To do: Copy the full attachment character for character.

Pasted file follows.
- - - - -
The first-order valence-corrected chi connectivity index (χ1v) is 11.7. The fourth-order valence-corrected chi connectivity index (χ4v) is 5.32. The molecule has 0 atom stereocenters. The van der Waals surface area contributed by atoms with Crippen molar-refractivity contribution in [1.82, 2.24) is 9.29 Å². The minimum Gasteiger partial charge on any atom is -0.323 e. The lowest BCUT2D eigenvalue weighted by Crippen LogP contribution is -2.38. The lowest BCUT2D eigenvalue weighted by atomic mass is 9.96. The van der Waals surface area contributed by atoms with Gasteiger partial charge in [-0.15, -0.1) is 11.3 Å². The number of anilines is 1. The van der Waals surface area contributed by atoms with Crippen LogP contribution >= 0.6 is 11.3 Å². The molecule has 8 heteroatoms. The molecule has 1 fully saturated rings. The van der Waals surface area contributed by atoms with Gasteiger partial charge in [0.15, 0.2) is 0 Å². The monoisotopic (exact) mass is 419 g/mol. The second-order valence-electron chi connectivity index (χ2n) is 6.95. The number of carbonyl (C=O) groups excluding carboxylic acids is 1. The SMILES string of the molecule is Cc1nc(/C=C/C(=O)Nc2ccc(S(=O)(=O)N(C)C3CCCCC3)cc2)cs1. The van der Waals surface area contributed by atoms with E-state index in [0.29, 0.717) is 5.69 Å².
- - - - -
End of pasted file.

The first-order valence-corrected chi connectivity index (χ1v) is 11.7. The fourth-order valence-corrected chi connectivity index (χ4v) is 5.32. The molecule has 0 atom stereocenters. The van der Waals surface area contributed by atoms with Crippen molar-refractivity contribution in [1.82, 2.24) is 9.29 Å². The minimum Gasteiger partial charge on any atom is -0.323 e. The lowest BCUT2D eigenvalue weighted by Crippen LogP contribution is -2.38. The lowest BCUT2D eigenvalue weighted by atomic mass is 9.96. The van der Waals surface area contributed by atoms with Gasteiger partial charge in [-0.15, -0.1) is 11.3 Å². The number of anilines is 1. The van der Waals surface area contributed by atoms with Crippen LogP contribution >= 0.6 is 11.3 Å². The molecule has 8 heteroatoms. The molecule has 1 fully saturated rings. The van der Waals surface area contributed by atoms with Gasteiger partial charge in [0.15, 0.2) is 0 Å². The monoisotopic (exact) mass is 419 g/mol. The second-order valence-electron chi connectivity index (χ2n) is 6.95. The number of carbonyl (C=O) groups excluding carboxylic acids is 1. The SMILES string of the molecule is Cc1nc(/C=C/C(=O)Nc2ccc(S(=O)(=O)N(C)C3CCCCC3)cc2)cs1. The van der Waals surface area contributed by atoms with E-state index in [0.29, 0.717) is 5.69 Å².